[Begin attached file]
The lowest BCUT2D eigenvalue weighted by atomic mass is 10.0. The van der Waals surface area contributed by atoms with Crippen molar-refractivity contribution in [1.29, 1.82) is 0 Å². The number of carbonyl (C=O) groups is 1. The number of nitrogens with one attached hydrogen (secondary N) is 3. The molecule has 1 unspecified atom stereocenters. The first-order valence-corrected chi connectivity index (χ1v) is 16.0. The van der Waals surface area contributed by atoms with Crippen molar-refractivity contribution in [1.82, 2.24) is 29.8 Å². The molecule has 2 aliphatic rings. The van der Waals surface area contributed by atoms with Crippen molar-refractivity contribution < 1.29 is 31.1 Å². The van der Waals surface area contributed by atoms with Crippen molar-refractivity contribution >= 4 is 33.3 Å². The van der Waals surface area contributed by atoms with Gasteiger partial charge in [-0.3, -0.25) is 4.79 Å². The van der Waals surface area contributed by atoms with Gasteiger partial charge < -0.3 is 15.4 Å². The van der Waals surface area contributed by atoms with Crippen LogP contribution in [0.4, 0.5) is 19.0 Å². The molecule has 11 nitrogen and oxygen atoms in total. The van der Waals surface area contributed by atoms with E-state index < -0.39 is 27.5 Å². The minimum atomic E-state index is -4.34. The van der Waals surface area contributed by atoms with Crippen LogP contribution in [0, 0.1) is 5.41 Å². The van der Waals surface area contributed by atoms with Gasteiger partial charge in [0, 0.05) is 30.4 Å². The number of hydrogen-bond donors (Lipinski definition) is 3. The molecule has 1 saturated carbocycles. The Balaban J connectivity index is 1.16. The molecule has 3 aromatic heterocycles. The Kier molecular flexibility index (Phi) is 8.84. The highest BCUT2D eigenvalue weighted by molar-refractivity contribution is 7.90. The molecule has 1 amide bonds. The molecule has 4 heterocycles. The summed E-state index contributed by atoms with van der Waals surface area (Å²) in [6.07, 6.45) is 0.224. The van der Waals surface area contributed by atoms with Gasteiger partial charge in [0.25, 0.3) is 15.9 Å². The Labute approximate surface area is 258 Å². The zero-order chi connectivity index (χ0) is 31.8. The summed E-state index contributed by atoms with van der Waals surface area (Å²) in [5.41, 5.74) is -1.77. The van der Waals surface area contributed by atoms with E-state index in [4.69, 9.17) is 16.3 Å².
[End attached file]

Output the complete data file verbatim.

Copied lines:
The lowest BCUT2D eigenvalue weighted by atomic mass is 10.0. The van der Waals surface area contributed by atoms with Crippen molar-refractivity contribution in [1.29, 1.82) is 0 Å². The number of carbonyl (C=O) groups is 1. The number of nitrogens with one attached hydrogen (secondary N) is 3. The molecule has 1 unspecified atom stereocenters. The first-order valence-corrected chi connectivity index (χ1v) is 16.0. The van der Waals surface area contributed by atoms with Crippen molar-refractivity contribution in [1.82, 2.24) is 29.8 Å². The molecule has 2 aliphatic rings. The van der Waals surface area contributed by atoms with Crippen molar-refractivity contribution < 1.29 is 31.1 Å². The van der Waals surface area contributed by atoms with Crippen molar-refractivity contribution >= 4 is 33.3 Å². The van der Waals surface area contributed by atoms with Gasteiger partial charge in [-0.3, -0.25) is 4.79 Å². The van der Waals surface area contributed by atoms with Gasteiger partial charge < -0.3 is 15.4 Å². The van der Waals surface area contributed by atoms with Crippen LogP contribution in [0.4, 0.5) is 19.0 Å². The molecule has 11 nitrogen and oxygen atoms in total. The van der Waals surface area contributed by atoms with E-state index < -0.39 is 27.5 Å². The minimum atomic E-state index is -4.34. The van der Waals surface area contributed by atoms with Crippen LogP contribution in [0, 0.1) is 5.41 Å². The van der Waals surface area contributed by atoms with Gasteiger partial charge in [0, 0.05) is 30.4 Å². The number of hydrogen-bond donors (Lipinski definition) is 3. The molecule has 1 saturated carbocycles. The Balaban J connectivity index is 1.16. The molecule has 3 aromatic heterocycles. The Kier molecular flexibility index (Phi) is 8.84. The highest BCUT2D eigenvalue weighted by molar-refractivity contribution is 7.90. The molecule has 1 amide bonds. The molecule has 4 heterocycles. The summed E-state index contributed by atoms with van der Waals surface area (Å²) in [6.07, 6.45) is 0.224. The van der Waals surface area contributed by atoms with Gasteiger partial charge in [0.25, 0.3) is 15.9 Å². The Labute approximate surface area is 258 Å². The zero-order chi connectivity index (χ0) is 31.8. The summed E-state index contributed by atoms with van der Waals surface area (Å²) in [5.41, 5.74) is -1.77. The van der Waals surface area contributed by atoms with E-state index in [4.69, 9.17) is 16.3 Å².